The Oppenheimer Minerals

For a short period of time in the late 1920s, Linus Pauling and J. Robert Oppenheimer were colleagues at the California Institute of Technology.  While the tenor of their relationship was, in the end, rather tumultuous, the two did share many common interests.

One such interest was a passion for minerals.  Both Pauling and Oppenheimer developed a fondness for collecting and classifying rocks at an early age, and as a token of his esteem during their time together at Caltech, Oppenheimer gave to Pauling a large portion of his own collection.  The gift comprised several hundred specimens, once occupying twenty cabinet drawers in Pauling’s office. (For more on Oppenheimer’s fascination with minerals, see page six of this piece by Dr. Andrew A. Sicree – PDF link)

Over the years Pauling gave away a large portion of Oppenheimer’s gift – several items went to Pauling’s son-in-law Barclay Kamb, a renowned geologist, while others were given to Linus Pauling, Jr.  Oppenheimer’s original identifications for many of the specimens were likewise lost over the course of time.

A few of the minerals made their way to the Ava Helen and Linus Pauling Papers, images of which are presented in the gallery below.  We have done our best to classify each item, though our departmental background in mineralogy is admittedly thin.  That noted,  if any of our readers should have an idea as to the proper or more precise identity of any of the stones, please drop us a note in the Comments section and we’ll update our records, and this post.

[All images by Anna Wilsey]

2 Responses

  1. For those who might find it interesting, here is the text of an article I wrote about the Oppenheimer/Pauling mineral connection for Popular Mineralogy, No. 4 (Sept., 2007). I am the editor of Popular Mineralogy and can be reached at sicree@verizon.net
    Comments are always welcome.

    ————————————————————-

    Atomic Bombs and the Mineral Collector

    The scientist heading up the top-secret World War II “Manhattan Project” that built the atomic bomb got an early start in science collecting minerals. J. Robert Oppenheimer (1904-1967) progressed from minerals to chemistry and physics. Described by some as the “American Prometheus,” Oppenheimer became a world-renowned theoretical physicist and was tapped to lead the atomic bomb project.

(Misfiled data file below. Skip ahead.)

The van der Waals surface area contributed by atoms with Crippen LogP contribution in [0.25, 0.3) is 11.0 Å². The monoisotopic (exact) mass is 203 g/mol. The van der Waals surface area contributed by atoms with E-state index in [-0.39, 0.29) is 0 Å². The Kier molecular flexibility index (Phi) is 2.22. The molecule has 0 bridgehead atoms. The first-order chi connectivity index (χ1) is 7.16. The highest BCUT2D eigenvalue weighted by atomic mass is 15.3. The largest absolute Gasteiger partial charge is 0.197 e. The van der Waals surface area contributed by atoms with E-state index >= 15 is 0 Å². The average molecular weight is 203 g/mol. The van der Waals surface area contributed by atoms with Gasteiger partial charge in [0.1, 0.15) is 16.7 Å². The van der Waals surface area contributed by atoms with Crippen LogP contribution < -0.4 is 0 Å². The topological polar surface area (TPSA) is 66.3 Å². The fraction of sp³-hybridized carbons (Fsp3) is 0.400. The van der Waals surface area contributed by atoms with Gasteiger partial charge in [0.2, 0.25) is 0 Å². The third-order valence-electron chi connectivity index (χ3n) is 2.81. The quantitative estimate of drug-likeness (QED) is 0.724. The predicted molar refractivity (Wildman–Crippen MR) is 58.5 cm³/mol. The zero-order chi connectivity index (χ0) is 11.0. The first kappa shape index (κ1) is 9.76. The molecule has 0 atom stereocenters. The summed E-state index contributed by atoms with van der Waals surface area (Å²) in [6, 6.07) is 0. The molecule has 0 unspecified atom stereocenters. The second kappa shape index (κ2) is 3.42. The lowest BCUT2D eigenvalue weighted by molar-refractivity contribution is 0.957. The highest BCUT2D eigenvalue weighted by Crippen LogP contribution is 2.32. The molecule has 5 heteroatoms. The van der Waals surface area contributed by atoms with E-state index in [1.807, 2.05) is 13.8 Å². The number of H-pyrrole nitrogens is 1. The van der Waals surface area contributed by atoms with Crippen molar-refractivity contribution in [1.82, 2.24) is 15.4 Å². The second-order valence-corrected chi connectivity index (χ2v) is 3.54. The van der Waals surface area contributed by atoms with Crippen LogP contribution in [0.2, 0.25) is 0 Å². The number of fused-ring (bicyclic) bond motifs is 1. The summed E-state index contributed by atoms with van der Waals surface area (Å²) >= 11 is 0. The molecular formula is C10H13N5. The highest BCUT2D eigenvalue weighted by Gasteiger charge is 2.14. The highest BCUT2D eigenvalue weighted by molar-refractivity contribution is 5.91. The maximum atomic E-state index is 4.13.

Started collecting minerals

    Born in New York City in 1904, Oppenheimer began collecting minerals at the age of five when his grandfather, in Germany, presented him with a “starter” mineral collection, complete with labels in German. Oppenheimer credits the collection with inspiring his interest in science. Toward the end of his life he remembered taking up mineralogy with a “collector’s interest” at first. He then developed a “fascination with crystals, their structure, birefringence, what you saw in polarized light” and his growing passion for minerals blossomed into what he described as a “scientist’s interest.”

    Mineral collectors helped Oppenheimer along the way. The curator of minerals at New York’s American Museum of Natural History tutored the brilliant young boy in mineralogy. Oppenheimer built a respectable collection and studied minerals and crystals, trying to understand their underlying structures.

    With Kunz and the New York Club

    In 1920, Dr. George F. Kunz (for whom “kunzite” is named) was president of the New York Mineralogical Club and the teen-age Robert Oppenheimer was proposed for membership. He had joined the famous society as an honorary member at age eleven and one year later he made his scientific debut delivering a paper on minerals at a club meeting to the amazement of the members.

    Uranium from Joachimsthal

    Before heading to Harvard to study chemistry, seventeen year-old Oppenheimer spent a summer in Europe and collected minerals in the famous Joachimsthal (“St. Joachim’s Dale”) region in Bohemia (now in the Czech Republic). Interestingly, given Oppenheimer’s later leadership of the atomic bomb project, Joachimsthal is the location from which uranium was first discovered.

    In 1789, Martin Heinrich Klaproth, a German apothecary, took pitchblende from Joachimsthal and extracted a dense grayish metal. He named the new element “uranium” in honor of astronomer William Herschel’s discovery of the planet Uranus. Pitchblende is a massive (meaning that it occurs as agglomerations of mineral grains – not as discrete crystals with well-formed faces) variety of the mineral uraninite (UO2). In 1898, Marie and Pierre Curie isolated the elements radium and polonium from pitchblende as well.

    Where is his collection today?

    Later in life, Oppenheimer gave portions of his mineral collection to Linus Pauling, who went on to win the Nobel Prize twice (Chemistry in 1954; Peace in 1962). Although he himself never won a Nobel Prize, Oppenheimer made significant discoveries in atomic physics that – along with his leadership of the Manhattan Project – rank him among the 20th Century’s most important scientists. Some of Oppenheimer’s minerals are preserved with the special collections of Linus Pauling’s papers at Oregon State University in Corvallis, Oregon.

    Ref: Richard Rhodes, The Making of the Atomic Bomb (Touchstone, New York, 1986). Pg. 118-119.

    © Andrew A. Sicree, 2007

  2. […] by spcoll We’ve received several comments on the unidentified minerals referenced in the previous post.  Here are those comments, along with revised images of the mystery specimens as color-corrected […]

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